Remand is appropriate for the Immigration Judge to consider the remaining removal charges in the first instance and, if the respondent is determined to be removable as charged, to adjudicate the respondent's application for cancellation of removal.2 To the extent that the respondent's conspiracy offense may support a "reason to believe" that he is or has been an illicit trafficker in a controlled substance, additional factfinding would be necessary to determine when "appropriate immigration officials" became aware of the offense, so as to determine ifthe respondent's period of continuous residence could have been interrupted by inadmissibility based on such a "reason to believe."3 See Gomez-Granillo v. Holder, 654 F.3d 826, 835-36 (9th Cir. 2011). Accordingly, the following order will be entered.

2011). Accordingly, the following order will be entered. ORDER: The appeal is sustained and the record

ORDER: The appeal is sustained and the record of proceedings is remanded for further proceedings consistent with the foregoing opinion and entry of a new decision.

FOR THE BOARD <
FOR THE BOARD
<

2 Inchoate illicit trafficking offenses, even without an overt act, may still constitute crimes involving moral turpitude under section 237(a)(2)(A) of the Act. See Matter of Gonzalez Romo, 26 I&N Dec. 743, 748 (BIA 2016); Barragan-Lopez v. Mukasey, 508 F.3d 899, 903-04 (9th Cir.

2007).

v. Mukasey, 508 F.3d 899, 903-04 (9th Cir. 2007). 3 In this respect, the Immigration Judge

3 In this respect, the Immigration Judge may also consider, if necessary, whether an offense that

gives rise to an appropriate immigration official's "reason to believe" under section 212(a)(2)(C)(i) qualifies as "an offense referred to in section 212(a)(2) that renders the alien inadmissible," thereby stopping the accrual of continuous residence under section 240A(d)(1)(B) of the Act. See Matter ofCampos-Torres, 22 I&N Dec. at 1295.

2

Cite as: S-A-M-, AXXX XXX 071 (BIA Dec. 6, 2017)

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Immigrant & Refugee Appellate Center, LLC | www.irac.net UNITED STATES DEPARTMENT OF JUSTICE EXECUTIVE OFFICE FOR

UNITED STATES DEPARTMENT OF JUSTICE EXECUTIVE OFFICE FOR IMMIGRATION REVIEW UNITED STATES IMMIGRATION COURT ELOY, ARIZONA

File:

 

071

June 27, 2017

In the Matter of

 
0 7 1 June 27, 2017 In the Matter of   S A RESPONDENT M )
S A RESPONDENT
S
A
RESPONDENT

M

27, 2017 In the Matter of   S A RESPONDENT M ) ) IN REMOVAL PROCEEDINGS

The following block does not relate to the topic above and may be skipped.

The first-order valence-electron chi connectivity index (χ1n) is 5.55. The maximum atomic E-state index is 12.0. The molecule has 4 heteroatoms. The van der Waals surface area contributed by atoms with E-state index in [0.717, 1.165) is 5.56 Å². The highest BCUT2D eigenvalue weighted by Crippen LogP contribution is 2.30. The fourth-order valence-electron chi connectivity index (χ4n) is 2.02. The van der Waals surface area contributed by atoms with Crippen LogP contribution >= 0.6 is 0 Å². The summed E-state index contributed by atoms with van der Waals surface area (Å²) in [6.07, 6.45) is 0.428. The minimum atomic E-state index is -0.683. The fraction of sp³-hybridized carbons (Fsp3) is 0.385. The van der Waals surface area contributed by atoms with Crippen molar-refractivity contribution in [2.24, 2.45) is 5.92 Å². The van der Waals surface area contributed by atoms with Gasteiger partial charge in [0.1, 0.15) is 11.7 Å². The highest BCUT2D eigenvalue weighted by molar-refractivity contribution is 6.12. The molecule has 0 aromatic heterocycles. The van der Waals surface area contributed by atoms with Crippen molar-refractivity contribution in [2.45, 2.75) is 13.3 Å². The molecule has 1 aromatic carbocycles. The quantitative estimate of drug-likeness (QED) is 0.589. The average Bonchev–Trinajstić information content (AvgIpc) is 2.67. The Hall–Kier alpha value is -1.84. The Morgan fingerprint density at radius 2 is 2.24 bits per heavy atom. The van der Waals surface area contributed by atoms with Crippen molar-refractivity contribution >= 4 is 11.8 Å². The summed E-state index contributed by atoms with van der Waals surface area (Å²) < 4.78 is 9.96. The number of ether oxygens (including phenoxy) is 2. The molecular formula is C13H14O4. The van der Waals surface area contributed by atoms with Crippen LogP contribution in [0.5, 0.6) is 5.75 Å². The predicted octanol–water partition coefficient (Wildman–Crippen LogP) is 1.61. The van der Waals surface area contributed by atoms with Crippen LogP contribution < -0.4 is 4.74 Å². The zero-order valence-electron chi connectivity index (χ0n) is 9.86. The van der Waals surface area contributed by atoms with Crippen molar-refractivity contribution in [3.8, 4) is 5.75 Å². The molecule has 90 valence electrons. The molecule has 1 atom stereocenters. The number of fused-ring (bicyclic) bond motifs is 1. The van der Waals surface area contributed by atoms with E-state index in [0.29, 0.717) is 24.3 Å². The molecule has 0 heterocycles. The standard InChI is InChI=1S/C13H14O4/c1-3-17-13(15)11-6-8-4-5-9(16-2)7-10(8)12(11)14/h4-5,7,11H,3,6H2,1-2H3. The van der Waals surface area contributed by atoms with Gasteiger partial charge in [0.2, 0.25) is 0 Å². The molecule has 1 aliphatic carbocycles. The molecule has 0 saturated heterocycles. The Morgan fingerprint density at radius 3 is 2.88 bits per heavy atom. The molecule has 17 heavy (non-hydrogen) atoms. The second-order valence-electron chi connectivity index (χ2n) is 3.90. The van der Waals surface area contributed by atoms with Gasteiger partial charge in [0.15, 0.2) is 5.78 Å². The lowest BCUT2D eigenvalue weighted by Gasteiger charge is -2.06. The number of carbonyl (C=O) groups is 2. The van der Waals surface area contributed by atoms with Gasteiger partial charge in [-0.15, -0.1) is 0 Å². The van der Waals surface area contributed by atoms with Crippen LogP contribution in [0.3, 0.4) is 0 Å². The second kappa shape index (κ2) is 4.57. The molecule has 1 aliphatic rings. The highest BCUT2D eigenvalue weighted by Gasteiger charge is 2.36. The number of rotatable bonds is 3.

)

)

IN REMOVAL PROCEEDINGS

)

)

CHARGES:

Section 237(a)(2)(B)(i) - at any time after admission conviction of violating any law or regulation of a state or the United States relating to a controlled substance as defined in the Controlled Substance Act of the United States other than a single offense involving possession for one's own use of 30 grams or less of marijuana;

Section 237(a)(2)(A)(iii) of the Act in that the respondent has at any time after admission been convicted of an aggravated felony as defined in Section 101(a)(43)(U) of the Act, a law relating to an attempt or conspiracy to commit an offense described in Section 101(a)(43)(B) of the Act, an offense relating to illicit trafficking in a controlled

substance as described in Section 102 of the Controlled Substances Act including a drug trafficking crime as defined in Section 924(c) of

Title 18 United States Code; and

Section 237(a)(2)(A)(ii) of the Immigration and Nationality Act - at any

time after admission conviction of two crimes involving moral turpitude not arising out of a single scheme of criminal misconduct

APPLICATION:

Cancellation of Removal for Certain Permanent Residents pursuant to the provisions of Section 240A(a) of the Immigration and Nationality Act

1

Immigrant & Refugee Appellate Center, LLC | www.irac.net

Immigrant & Refugee Appellate Center, LLC | www.irac.net ON BEHALF OF RESPONDENT: KATHRYN E. STAPLES, Esquire

ON BEHALF OF RESPONDENT: KATHRYN E. STAPLES, Esquire Law Offices of Matthew Green 130 West Cushing Street Tucson, Arizona 85701

ON BEHALF OF OHS: HOYT HOYT, Assistant Chief Counsel United States Department of Homeland Security Phoenix District 1705 East Hanna Road Eloy, Arizona 85131

ORAL DECISION OF THE IMMIGRATION JUDGE

Eloy, Arizona 85131 ORAL DECISION OF THE IMMIGRATION JUDGE This matter first came before the Court

This matter first came before the Court on the 7th of March 2016.

The

Department of Homeland Security filed with this Court a Notice to Appear.

See Exhibit

1 herein.

That document made the following factual allegations: 1) that the respondent

is not a citizen or national of the United States of America, 2) that he is a native of

Jamaica and a citizen of Jamaica, 3) that his status was adjusted to that of a conditional

resident (CR6) on April 14, 2012, under Section 245 of the Act.

Factual allegation four

alleged that on the 29th of October 2014 the conditions were removed from

respondent's permanent residency.

Factual allegation five was that the respondent was

on the 20th of March, 2015, convicted in the district court Prince George's county,

Maryland, for conspiracy to possess with intent to distribute marijuana in violation of the

common law of Maryland.

Based upon those factual allegations the Department charged that the

respondent was removable pursuant to Section 237(a)(2)(B) of the Act, that any time

after admission conviction of violating any law or regulation of the state or the United

States relating to a controlled substance other than a single offense involving 30 grams

or less of marijuana as well as removability under Section 237(a)(2)(A)(iii) of the Act for

having been convicted of an aggravated felony as defined in Section 101(a)(43)(U) of

the Act, a law relating to an attempt or conspiracy to commit an offense described in

of t h e Act, a law relating to an attempt or conspiracy to commit an